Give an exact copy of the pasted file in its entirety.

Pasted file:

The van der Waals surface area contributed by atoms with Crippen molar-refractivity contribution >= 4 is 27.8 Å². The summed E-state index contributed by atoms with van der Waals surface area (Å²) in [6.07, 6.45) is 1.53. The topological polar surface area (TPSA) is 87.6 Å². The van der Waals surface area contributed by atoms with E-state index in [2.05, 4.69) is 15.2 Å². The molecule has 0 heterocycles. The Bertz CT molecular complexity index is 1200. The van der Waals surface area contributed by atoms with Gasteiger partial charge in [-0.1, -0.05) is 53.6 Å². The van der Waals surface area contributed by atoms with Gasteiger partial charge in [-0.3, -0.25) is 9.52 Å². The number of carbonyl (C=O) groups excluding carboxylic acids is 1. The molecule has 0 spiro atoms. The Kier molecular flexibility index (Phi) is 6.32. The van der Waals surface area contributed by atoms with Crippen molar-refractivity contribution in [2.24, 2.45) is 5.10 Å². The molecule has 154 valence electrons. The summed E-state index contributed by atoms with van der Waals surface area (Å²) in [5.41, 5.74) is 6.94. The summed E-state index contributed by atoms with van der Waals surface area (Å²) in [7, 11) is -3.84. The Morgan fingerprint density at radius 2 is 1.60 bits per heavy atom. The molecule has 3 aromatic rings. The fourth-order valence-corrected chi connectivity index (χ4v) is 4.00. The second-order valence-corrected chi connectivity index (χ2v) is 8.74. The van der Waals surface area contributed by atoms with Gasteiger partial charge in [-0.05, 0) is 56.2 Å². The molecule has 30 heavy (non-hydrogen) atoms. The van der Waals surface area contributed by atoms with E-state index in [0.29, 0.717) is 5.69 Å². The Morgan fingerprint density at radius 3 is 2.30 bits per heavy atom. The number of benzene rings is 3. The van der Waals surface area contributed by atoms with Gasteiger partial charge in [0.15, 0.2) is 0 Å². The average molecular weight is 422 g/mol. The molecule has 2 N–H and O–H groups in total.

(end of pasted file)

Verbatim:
The van der Waals surface area contributed by atoms with Crippen molar-refractivity contribution >= 4 is 27.8 Å². The summed E-state index contributed by atoms with van der Waals surface area (Å²) in [6.07, 6.45) is 1.53. The topological polar surface area (TPSA) is 87.6 Å². The van der Waals surface area contributed by atoms with E-state index in [2.05, 4.69) is 15.2 Å². The molecule has 0 heterocycles. The Bertz CT molecular complexity index is 1200. The van der Waals surface area contributed by atoms with Gasteiger partial charge in [-0.1, -0.05) is 53.6 Å². The van der Waals surface area contributed by atoms with Gasteiger partial charge in [-0.3, -0.25) is 9.52 Å². The number of carbonyl (C=O) groups excluding carboxylic acids is 1. The molecule has 0 spiro atoms. The Kier molecular flexibility index (Phi) is 6.32. The van der Waals surface area contributed by atoms with Crippen molar-refractivity contribution in [2.24, 2.45) is 5.10 Å². The molecule has 154 valence electrons. The summed E-state index contributed by atoms with van der Waals surface area (Å²) in [5.41, 5.74) is 6.94. The summed E-state index contributed by atoms with van der Waals surface area (Å²) in [7, 11) is -3.84. The Morgan fingerprint density at radius 2 is 1.60 bits per heavy atom. The molecule has 3 aromatic rings. The fourth-order valence-corrected chi connectivity index (χ4v) is 4.00. The second-order valence-corrected chi connectivity index (χ2v) is 8.74. The van der Waals surface area contributed by atoms with Gasteiger partial charge in [-0.05, 0) is 56.2 Å². The molecule has 30 heavy (non-hydrogen) atoms. The van der Waals surface area contributed by atoms with E-state index in [0.29, 0.717) is 5.69 Å². The Morgan fingerprint density at radius 3 is 2.30 bits per heavy atom. The number of benzene rings is 3. The van der Waals surface area contributed by atoms with Gasteiger partial charge in [0.15, 0.2) is 0 Å². The average molecular weight is 422 g/mol. The molecule has 2 N–H and O–H groups in total.